NIPS Proceedingsβ

Semantic Kernel Forests from Multiple Taxonomies

Part of: Advances in Neural Information Processing Systems 25 (NIPS 2012)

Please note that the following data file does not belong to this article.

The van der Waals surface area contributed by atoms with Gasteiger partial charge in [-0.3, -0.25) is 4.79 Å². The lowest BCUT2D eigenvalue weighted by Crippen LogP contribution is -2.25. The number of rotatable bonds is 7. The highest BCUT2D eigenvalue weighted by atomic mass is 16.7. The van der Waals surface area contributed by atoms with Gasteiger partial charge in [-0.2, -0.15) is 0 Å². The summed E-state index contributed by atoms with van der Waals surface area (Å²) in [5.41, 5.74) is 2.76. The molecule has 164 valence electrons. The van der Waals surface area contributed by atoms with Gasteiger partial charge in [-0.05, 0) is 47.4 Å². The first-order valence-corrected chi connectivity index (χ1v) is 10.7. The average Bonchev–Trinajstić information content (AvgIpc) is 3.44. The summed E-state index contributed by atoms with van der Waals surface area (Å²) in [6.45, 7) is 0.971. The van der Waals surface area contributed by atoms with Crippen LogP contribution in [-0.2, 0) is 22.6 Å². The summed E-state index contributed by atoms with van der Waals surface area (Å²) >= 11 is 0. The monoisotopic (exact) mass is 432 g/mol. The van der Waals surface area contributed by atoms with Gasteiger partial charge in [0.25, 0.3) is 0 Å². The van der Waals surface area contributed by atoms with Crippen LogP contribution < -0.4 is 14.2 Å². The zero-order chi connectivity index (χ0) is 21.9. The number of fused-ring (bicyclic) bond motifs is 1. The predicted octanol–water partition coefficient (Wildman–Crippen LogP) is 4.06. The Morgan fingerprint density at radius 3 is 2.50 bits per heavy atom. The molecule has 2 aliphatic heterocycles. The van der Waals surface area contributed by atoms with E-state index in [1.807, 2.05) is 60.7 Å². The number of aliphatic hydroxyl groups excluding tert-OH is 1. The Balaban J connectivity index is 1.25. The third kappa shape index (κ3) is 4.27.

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When learning features for complex visual recognition problems, labeled image exemplars alone can be insufficient. While an \emph{object taxonomy} specifying the categories' semantic relationships could bolster the learning process, not all relationships are relevant to a given visual classification task, nor does a single taxonomy capture all ties that \emph{are} relevant. In light of these issues, we propose a discriminative feature learning approach that leverages \emph{multiple} hierarchical taxonomies representing different semantic views of the object categories (e.g., for animal classes, one taxonomy could reflect their phylogenic ties, while another could reflect their habitats). For each taxonomy, we first learn a tree of semantic kernels, where each node has a Mahalanobis kernel optimized to distinguish between the classes in its children nodes. Then, using the resulting \emph{semantic kernel forest}, we learn class-specific kernel combinations to select only those relationships relevant to recognize each object class. To learn the weights, we introduce a novel hierarchical regularization term that further exploits the taxonomies' structure. We demonstrate our method on challenging object recognition datasets, and show that interleaving multiple taxonomic views yields significant accuracy improvements.